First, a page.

Seismic activity detected when Malaysia Airlines flight MH370 suddenly disappeared from all radar screens
Seismic activity detected when Malaysia Airlines flight MH370 suddenly disappeared from all radar screens Reuters

Chinese researchers had detected seismic activity near the waters between Malaysia and Vietnam when the missing Malaysia Airlines flight MH370 went off the radar, adding more mystery to the disappearance of the aircraft.

The "seafloor event" took place almost at the same time the Boeing 777 abruptly vanished from all radar screens.

According to the Wen Lianxing research team of the University of Science and Technology of China, the event suggests it could be related to the plane plunging into sea.

"The incident happened at 2.55am on 8 March, about one-and-a-half hours after MH370 lost contact at 1.30am. One of the two possible locations is (an area) about 116km to the northeast of MH370's last confirmed location," the research group said.

"The seafloor event could have been caused by the plane possibly plunging into the sea. The strength of the earthquake wave indicates the plunge was catastrophic."

The group said the results are based on two seismographs that are located on the borders of Malaysia.

Four researchers who are part of the Chinese university's School of Earth and Space Sciences were involved in the project.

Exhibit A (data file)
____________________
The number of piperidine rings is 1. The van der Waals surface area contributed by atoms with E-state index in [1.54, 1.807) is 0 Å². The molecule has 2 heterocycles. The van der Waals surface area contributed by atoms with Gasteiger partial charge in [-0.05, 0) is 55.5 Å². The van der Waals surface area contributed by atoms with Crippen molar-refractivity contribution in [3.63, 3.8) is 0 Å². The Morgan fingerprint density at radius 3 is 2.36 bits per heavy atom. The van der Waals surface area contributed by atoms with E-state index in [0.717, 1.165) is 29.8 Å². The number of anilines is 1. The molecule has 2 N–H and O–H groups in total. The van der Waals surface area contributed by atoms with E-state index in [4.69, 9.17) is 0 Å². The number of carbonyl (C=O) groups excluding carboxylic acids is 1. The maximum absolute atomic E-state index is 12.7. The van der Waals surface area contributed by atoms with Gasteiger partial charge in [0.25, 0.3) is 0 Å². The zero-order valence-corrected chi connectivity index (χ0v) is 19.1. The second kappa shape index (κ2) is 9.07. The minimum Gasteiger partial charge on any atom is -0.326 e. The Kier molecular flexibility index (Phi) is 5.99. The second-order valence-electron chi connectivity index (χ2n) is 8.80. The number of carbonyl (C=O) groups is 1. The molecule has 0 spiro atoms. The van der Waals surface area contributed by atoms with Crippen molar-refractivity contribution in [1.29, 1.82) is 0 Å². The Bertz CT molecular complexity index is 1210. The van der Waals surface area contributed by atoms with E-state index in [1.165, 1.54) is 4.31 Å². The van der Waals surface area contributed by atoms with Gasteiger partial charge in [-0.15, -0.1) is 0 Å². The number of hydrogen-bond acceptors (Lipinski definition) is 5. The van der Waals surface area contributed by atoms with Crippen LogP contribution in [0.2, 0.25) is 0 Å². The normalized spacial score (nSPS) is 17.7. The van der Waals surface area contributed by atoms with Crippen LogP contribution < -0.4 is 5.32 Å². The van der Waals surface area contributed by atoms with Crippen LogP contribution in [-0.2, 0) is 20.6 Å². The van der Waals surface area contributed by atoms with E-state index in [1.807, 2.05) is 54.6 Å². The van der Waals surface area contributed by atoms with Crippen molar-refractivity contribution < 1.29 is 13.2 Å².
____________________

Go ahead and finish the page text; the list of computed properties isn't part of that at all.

According to the local daily the Star, the Meteorological Department in Malaysia has also confirmed the "shaking" on the same day.

Officials are investigating the matter.

The Kuala Lumpur-Beijing flight has been missing for more than six days and a relentless search is on to trace the plane. Dozens of ships and jets from several nations have been scouring the region in vain.


Flight MH370 took off from Kuala Lumpur International Airport en route to Beijing at 00:41 on Saturday 8 March (16:41 GMT Friday).

About 50 minutes later, the aircraft lost contact with air traffic control.

No distress call was made.

On board, there were 12 Malaysian crew members and 227 passengers from 14 countries. That included 153 Chinese and 38 Malaysians.

Two Iranian male passengers, Pouria Nour Mohammad Mahread and Delavar Syed Mohammad Reza, were travelling on fake passports. Neither had any apparent links to terrorist groups.

No debris from the plane has been found in the international search.

At least 10 countries, including China, the US and Singapore, were using a total of 42 ships and 39 aircraft to search for the missing plane in the South China Sea, the Malacca Strait and the Andaman Sea.